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How to prove undue influence

Undue influence when it comes to estate planning is the act of influencing the choices of another individual, many times against his or her own free will. It happens surprisingly often, including a recent case in Florida where caretakers defrauded an elderly woman out of over $1 million. 

Since senior citizens are generally not physically strong and have begun to lose some of their cognitive faculties, they are particularly susceptible to the dangers of undue influence, even from loved ones. Although it can be difficult to prove undue influence took place, there are steps that can help prove a loved one's estate plan became altered against his or her will. 

Things to prove

There are various indicators that typically suggest undue influence occurred. For example, perhaps a loved one's will leaves property or valuable assets in an unusual manner. Beloved family members are completely absent from the documents. That is a clear sign of undue influence. Typically, the influencer benefits greatly from the will, and the will-maker was particularly susceptible during the time the document received an update.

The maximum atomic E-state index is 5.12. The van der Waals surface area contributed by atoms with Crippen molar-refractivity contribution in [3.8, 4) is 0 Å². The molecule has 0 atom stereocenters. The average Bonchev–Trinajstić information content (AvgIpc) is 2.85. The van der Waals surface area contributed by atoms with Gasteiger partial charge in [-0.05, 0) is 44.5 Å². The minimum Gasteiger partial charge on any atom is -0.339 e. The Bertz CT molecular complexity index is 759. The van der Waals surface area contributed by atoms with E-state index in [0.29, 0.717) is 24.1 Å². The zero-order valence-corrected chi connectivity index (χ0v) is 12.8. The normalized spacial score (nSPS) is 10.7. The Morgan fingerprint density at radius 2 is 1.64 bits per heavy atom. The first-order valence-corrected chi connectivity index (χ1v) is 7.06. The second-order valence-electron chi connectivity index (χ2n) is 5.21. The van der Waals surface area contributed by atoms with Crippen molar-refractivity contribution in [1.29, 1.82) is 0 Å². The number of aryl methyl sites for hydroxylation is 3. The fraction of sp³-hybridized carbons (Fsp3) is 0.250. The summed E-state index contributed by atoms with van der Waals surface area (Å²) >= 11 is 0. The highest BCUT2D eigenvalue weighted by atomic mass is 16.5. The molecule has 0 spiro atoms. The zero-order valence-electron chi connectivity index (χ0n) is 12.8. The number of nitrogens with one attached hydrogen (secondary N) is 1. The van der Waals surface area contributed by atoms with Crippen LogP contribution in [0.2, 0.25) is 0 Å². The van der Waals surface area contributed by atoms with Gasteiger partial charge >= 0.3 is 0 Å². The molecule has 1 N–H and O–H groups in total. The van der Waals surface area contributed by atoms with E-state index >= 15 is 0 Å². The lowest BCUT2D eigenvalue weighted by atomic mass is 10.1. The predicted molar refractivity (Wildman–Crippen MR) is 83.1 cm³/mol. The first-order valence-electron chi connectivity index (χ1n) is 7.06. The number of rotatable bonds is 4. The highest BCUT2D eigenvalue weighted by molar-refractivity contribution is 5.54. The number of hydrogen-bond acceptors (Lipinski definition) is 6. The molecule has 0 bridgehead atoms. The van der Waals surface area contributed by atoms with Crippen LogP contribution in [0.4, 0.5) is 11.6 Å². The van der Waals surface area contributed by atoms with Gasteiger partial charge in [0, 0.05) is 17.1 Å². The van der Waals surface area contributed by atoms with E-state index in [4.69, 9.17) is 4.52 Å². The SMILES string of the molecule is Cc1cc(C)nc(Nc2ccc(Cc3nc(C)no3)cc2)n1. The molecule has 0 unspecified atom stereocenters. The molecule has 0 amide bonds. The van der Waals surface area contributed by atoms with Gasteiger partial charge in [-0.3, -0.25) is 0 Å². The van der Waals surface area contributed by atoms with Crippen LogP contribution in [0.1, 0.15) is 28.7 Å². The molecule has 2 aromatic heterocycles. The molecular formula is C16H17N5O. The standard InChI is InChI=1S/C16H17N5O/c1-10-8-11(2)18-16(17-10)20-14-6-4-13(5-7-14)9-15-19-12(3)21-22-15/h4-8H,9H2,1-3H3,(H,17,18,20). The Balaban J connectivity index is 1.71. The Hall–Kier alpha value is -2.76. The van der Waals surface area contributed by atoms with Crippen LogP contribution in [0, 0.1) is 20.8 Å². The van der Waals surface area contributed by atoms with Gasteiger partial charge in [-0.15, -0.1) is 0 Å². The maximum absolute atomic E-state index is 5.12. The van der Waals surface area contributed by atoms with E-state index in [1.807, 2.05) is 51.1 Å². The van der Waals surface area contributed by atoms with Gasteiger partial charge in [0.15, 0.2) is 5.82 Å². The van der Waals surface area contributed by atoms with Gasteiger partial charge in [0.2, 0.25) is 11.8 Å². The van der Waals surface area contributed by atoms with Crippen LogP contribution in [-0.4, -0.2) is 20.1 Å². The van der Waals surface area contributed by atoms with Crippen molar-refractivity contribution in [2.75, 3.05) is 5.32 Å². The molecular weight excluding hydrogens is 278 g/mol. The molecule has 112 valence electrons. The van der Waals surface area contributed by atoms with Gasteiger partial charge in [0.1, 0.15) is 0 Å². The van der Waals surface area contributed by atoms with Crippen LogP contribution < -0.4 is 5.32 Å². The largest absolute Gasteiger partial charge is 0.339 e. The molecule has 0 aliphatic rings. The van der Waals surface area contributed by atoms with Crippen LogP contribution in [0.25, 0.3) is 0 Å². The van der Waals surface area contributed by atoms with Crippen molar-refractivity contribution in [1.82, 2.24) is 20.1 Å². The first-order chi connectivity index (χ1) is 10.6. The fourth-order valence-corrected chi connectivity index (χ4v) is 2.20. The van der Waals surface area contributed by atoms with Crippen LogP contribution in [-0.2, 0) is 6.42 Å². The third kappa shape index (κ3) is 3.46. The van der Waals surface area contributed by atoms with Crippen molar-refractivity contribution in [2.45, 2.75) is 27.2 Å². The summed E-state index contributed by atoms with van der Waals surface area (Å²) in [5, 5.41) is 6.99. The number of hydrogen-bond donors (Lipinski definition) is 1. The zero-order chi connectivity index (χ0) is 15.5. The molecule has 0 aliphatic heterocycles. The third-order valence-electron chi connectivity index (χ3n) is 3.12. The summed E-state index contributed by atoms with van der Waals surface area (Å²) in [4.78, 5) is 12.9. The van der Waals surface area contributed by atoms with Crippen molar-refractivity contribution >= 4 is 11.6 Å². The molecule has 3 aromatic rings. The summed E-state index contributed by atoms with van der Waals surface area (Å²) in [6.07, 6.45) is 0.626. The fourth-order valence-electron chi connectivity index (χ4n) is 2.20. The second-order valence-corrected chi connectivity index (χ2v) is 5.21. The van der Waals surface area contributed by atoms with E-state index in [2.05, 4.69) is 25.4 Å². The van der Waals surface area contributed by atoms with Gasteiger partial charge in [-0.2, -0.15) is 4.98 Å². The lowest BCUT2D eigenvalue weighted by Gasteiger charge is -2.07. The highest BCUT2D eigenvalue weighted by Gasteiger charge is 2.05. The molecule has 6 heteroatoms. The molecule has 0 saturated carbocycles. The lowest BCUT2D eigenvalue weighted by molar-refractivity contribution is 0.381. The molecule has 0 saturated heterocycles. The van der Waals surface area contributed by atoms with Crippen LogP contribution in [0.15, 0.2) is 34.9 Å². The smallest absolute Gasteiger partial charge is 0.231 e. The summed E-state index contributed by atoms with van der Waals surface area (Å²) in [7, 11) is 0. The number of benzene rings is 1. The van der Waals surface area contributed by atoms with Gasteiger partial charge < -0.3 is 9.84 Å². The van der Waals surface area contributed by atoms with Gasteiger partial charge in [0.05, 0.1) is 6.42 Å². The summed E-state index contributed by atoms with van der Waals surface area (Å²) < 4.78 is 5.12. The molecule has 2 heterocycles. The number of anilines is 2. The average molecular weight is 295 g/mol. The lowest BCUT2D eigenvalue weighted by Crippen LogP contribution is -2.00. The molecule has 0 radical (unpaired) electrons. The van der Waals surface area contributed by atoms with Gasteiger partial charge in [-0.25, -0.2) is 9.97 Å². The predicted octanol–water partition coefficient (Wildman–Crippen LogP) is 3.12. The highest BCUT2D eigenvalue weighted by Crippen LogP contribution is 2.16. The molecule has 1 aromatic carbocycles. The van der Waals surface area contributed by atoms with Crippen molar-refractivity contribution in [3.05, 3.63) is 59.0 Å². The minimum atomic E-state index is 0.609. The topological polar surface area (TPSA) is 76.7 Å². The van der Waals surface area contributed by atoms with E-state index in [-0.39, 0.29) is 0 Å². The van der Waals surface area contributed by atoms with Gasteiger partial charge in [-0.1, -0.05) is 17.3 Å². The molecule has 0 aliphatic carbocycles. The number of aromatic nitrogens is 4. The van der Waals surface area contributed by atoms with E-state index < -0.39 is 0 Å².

However, there are some cases that appear to be undue influence but are not actually. For instance, one adult child may call his father often to complain about his siblings. The child may even suggest leaving the siblings out of the will. However, as long as the father is of sound mind and still has the ability to exert control over the estate plan, then that is not undue influence.

Witnesses

One reason undue influence is difficult to prove is that the individual who made the will has already passed away. He or she cannot testify. However, other witnesses can show up to court to provide evidence associated with the relationship between the will-maker and the person accused of undue influence. Good witnesses to bring include doctors, caregivers and other family members. 

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